In this week’s Driving News Roundup:
–Don’t Link taxes with Infrastructure Warning—
–Dallas signs new 7-yr RLC contract—
–MN bill curbs traffic fine debts—
–KS strikes down driveway taxes—
–CA approves $52 million road bill–
NMA Driving News Story of the Week
A federal judge refused to dismiss claims that Philadelphia owes 20 percent of its budget to an unconstitutional civil-forfeiture program. Originally filed in 2014, the class action led by Christos Sourovelis contends that the city offers no due process before it auctions off jewelry, firearms or other private property that it has purportedly traced to criminal activity. Calling Philadelphia’s program “unprecedented in scale,” the class says local prosecutors made more than $5 million in forfeiture revenue a year by seizing at least $90 million worth of property from 1987 to 2012. The most commonly seized item, according to the complaint, is cash, usually just a few hundred bucks.
NMA Driving News Editorial of the Week
Americans’ love affair with their cars and the open road is not a new story. But in a nation built around an interstate highway system once touted as among the best in the world, neither is the problem of crumbling infrastructure.
National News Watch
Anti-tax crusader Grover Norquist and other prominent conservatives are urging President Trump and congressional Republicans to keep infrastructure spending out of a tax-reform bill. Trump has floated linking the two issues together in a bid to win bipartisan support for a $1 trillion package that would revitalize the nation’s roads, bridges and airports.
Mayor Rahm Emanuel said Wednesday that the federal gas tax should be raised by up to 10 cents per gallon during a discussion of the $1 trillion infrastructure plan being touted by President Donald Trump. The mayor was speaking at a Wall Street Journal-sponsored breakfast in Washington when an audience questioner proposed a 5-cent gasoline tax hike.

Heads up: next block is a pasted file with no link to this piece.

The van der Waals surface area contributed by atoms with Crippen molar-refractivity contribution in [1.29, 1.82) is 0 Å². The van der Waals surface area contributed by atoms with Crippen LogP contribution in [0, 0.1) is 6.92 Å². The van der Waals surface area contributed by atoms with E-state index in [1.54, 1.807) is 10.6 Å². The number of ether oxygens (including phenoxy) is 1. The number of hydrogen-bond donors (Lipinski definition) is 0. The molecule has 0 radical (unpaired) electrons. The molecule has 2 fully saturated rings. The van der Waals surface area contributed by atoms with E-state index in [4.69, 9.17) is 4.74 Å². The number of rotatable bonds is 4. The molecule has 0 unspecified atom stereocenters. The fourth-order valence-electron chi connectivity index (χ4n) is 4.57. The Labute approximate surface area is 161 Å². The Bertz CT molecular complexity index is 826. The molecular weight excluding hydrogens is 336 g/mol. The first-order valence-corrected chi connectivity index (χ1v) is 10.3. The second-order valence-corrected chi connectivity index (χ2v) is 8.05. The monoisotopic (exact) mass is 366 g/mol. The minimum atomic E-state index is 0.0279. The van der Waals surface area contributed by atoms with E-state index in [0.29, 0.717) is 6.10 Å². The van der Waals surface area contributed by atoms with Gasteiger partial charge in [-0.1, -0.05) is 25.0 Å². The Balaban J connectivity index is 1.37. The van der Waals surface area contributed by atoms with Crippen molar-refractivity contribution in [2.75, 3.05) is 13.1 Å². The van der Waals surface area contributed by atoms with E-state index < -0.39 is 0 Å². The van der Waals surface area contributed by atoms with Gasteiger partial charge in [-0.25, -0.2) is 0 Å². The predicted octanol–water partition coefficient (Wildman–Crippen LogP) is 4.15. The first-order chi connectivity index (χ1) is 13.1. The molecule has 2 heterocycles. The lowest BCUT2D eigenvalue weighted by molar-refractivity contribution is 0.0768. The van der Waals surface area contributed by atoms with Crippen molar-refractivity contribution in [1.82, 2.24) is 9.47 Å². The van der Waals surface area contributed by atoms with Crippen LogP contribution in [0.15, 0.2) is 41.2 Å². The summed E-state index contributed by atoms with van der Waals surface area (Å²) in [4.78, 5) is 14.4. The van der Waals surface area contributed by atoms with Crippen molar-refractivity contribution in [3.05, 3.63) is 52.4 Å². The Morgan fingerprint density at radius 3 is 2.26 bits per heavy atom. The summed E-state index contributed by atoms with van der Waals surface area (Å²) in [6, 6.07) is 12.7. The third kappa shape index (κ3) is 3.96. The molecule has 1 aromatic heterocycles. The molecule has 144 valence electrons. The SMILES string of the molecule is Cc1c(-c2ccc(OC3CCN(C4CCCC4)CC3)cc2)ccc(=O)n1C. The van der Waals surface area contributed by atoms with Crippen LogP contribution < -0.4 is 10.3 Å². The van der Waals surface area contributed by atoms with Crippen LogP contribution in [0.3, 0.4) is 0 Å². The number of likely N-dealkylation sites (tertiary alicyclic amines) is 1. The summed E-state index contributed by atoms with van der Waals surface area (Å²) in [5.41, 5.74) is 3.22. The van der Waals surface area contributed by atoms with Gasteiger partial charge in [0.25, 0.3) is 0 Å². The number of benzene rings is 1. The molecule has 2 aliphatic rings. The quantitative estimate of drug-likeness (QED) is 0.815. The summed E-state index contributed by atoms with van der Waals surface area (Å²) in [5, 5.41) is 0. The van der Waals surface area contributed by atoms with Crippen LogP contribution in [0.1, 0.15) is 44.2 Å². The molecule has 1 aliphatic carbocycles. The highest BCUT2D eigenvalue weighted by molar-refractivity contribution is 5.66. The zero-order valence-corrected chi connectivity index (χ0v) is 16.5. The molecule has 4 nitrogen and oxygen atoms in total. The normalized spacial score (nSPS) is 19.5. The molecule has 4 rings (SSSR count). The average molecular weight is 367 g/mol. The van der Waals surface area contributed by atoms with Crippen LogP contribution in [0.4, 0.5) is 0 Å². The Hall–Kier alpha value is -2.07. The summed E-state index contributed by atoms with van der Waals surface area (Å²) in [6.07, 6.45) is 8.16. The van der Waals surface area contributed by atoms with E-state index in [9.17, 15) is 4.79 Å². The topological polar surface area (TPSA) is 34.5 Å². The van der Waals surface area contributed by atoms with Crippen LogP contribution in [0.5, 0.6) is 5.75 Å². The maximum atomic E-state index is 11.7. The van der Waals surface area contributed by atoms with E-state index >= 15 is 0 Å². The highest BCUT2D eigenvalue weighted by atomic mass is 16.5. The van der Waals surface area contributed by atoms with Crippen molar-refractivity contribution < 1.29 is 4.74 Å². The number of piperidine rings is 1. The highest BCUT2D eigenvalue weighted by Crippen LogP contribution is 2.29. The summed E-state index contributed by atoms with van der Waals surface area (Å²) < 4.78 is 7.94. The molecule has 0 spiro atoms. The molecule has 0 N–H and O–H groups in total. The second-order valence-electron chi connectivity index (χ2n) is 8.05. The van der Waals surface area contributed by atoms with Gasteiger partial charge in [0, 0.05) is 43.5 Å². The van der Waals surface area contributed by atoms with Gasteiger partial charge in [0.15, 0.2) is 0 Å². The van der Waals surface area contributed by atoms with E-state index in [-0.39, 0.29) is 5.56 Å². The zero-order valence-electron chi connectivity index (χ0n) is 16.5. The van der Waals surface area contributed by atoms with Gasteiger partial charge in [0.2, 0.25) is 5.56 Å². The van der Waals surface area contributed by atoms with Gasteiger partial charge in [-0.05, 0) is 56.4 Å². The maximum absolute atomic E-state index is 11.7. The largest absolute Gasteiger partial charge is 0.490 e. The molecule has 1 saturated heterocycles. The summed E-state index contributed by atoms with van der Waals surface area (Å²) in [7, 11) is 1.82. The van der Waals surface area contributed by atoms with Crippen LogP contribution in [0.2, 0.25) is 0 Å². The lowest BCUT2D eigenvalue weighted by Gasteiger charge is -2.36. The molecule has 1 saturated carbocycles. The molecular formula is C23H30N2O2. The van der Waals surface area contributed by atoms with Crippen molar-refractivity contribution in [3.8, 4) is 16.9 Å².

For most new-car buyers, haggling is a necessary evil. Now, car companies themselves are learning just how unpleasant haggling can be, as they try to find common ground with the Environmental Protection Agency and the California Air Resources Board on the subject of auto emissions.
In at least 20 state capitols across the country this year, the wireless industry is pushing legislation to streamline local permitting for the next generation of cellular technology.
Automatic Traffic Enforcement Watch
Automated License Plate Readers (ALPRs) may be the most common mass surveillance technology in use by local law enforcement around the country—but they’re not always used in the same way.
The southbound lane of Kenilworth Avenue in D.C. serves mostly as a busy feeder onto Interstate 295 or Benning Road NE. But it also serves to boost the District’s bottom line — the speeding camera positioned at its 600 block generated more than $20 million in fines in fiscal 2016. That one camera, only in place for half of that fiscal year, accounts for more than 10 percent of the roughly $190 million in speeding and red light camera fines issued in 2016.
Hollywood Police say automated license plate readers are helping to cut down on car burglaries by 80 percent.
A bill that would bring red light cameras to Hawaii continues to make its way through the legislature. The bill would give the green light for red light cameras to be installed at intersections around the state. This most recent effort by the state legislature to introduce red light cameras onto the streets of Hawaii has been met with mixed support.
The Bossier Parish Sheriff’s Office will be installing 44 license plate cameras on major roadways throughout the parish with the intent to target uninsured motorists.
New Miami, Ohio will do anything to keep from paying back the $3 million in speed camera tickets illegally issued by Optotraffic, the town’s vendor. Butler County Judge Michael A. Oster Jr will speak to the parties in the case next Wednesday after having put a temporary halt to enforcement of his February judgment (view ruling).